Why the spectrum crunch matters to you

Steve Pociask President, American Consumer Institute
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Let’s face it. When it comes to mobile technologies, America’s innovators are leading the way in app development and wireless accessibility. It’s hard to remember a time when cell phones were the size of a briefcase and had no capabilities outside of making a phone call. But the realities we have grown so accustomed to are at risk, as are the very technologies that allow us to surf the Web, stream video and make dinner reservations from a device that fits in our pocket.

In his recent Consumer Electronic Show keynote address, FCC Chairman Julius Genachowski warned mobile broadband users, “We’re threatened by a looming spectrum crunch. This is the dark cloud around the silver lining.”

The “spectrum crunch” is a term that’s often thrown around by members of the technology community. But what does it really mean? Genachowski summed it up quite simply when he said, “Virtually every company is fueled by broadband Internet … Though we can’t see it, spectrum is becoming increasingly essential to the daily lives of almost every American. This invisible infrastructure is the backbone of a growing percentage of our economy and our lives.”

Few would disagree with Genachowski’s assessment. It’s becoming clear that if we don’t take steps now to address this crisis, we risk stifling innovation in the wireless broadband marketplace — which could negatively impact America’s productive tech sector.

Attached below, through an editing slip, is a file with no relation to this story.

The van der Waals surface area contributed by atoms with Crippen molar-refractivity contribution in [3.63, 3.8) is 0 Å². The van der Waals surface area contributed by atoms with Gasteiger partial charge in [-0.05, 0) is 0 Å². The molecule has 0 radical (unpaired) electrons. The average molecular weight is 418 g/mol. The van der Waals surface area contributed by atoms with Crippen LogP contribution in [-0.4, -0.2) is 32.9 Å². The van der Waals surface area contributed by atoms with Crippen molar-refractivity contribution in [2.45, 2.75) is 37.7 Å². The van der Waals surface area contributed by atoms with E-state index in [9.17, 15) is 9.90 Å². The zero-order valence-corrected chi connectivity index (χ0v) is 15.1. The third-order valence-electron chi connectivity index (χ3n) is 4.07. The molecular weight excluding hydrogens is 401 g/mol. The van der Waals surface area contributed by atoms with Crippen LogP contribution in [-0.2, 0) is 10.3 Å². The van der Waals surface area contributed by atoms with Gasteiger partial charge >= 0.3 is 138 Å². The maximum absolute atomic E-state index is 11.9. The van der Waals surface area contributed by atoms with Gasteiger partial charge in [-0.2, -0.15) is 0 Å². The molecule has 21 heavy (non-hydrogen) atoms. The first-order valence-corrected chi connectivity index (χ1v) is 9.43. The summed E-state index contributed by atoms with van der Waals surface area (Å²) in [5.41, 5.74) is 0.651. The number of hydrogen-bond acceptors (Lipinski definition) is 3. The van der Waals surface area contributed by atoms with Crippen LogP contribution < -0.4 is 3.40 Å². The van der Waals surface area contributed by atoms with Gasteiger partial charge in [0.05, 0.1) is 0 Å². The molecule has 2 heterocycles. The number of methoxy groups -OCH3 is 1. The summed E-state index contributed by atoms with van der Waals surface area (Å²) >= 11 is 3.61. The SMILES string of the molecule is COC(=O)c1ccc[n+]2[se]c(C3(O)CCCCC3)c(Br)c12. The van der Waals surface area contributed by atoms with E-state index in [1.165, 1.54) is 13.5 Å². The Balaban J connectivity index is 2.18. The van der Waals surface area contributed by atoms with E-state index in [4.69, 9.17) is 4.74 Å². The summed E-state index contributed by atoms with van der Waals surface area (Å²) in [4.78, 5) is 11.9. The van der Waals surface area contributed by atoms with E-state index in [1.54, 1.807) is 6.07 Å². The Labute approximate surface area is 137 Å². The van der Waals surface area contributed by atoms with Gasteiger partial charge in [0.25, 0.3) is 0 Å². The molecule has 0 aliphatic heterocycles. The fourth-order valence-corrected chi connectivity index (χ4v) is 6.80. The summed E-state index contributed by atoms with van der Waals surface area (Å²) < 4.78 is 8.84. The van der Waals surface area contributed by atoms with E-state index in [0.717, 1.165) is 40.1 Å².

Luckily, there are solutions to ensure short- and long-term growth. Even with partisan bickering at an all-time high on Capitol Hill, there appears to be growing bipartisan agreement on how we can enact meaningful spectrum reforms that will better reflect the marketplace — particularly as it relates to voluntary incentive auctions.

Recent discussions among legislators have displayed a substantial narrowing of differences over previously contentious issues and have reaffirmed the value of spectrum reform in lowering the deficit and paving the way for investment and innovation. But if we don’t act on these shared priorities soon, valuable benefits — such as job creation and better service for customers — will be delayed even further.

The American economy faces plenty of challenges, but spectrum doesn’t have to be one of them. As we prepare for Congress to reconvene, I am hopeful that we will soon be able to put an end to spectrum crisis discussions and look toward an even brighter future in the mobile broadband marketplace.

Steve Pociask is president of the American Consumer Institute, a nonprofit educational and research institute.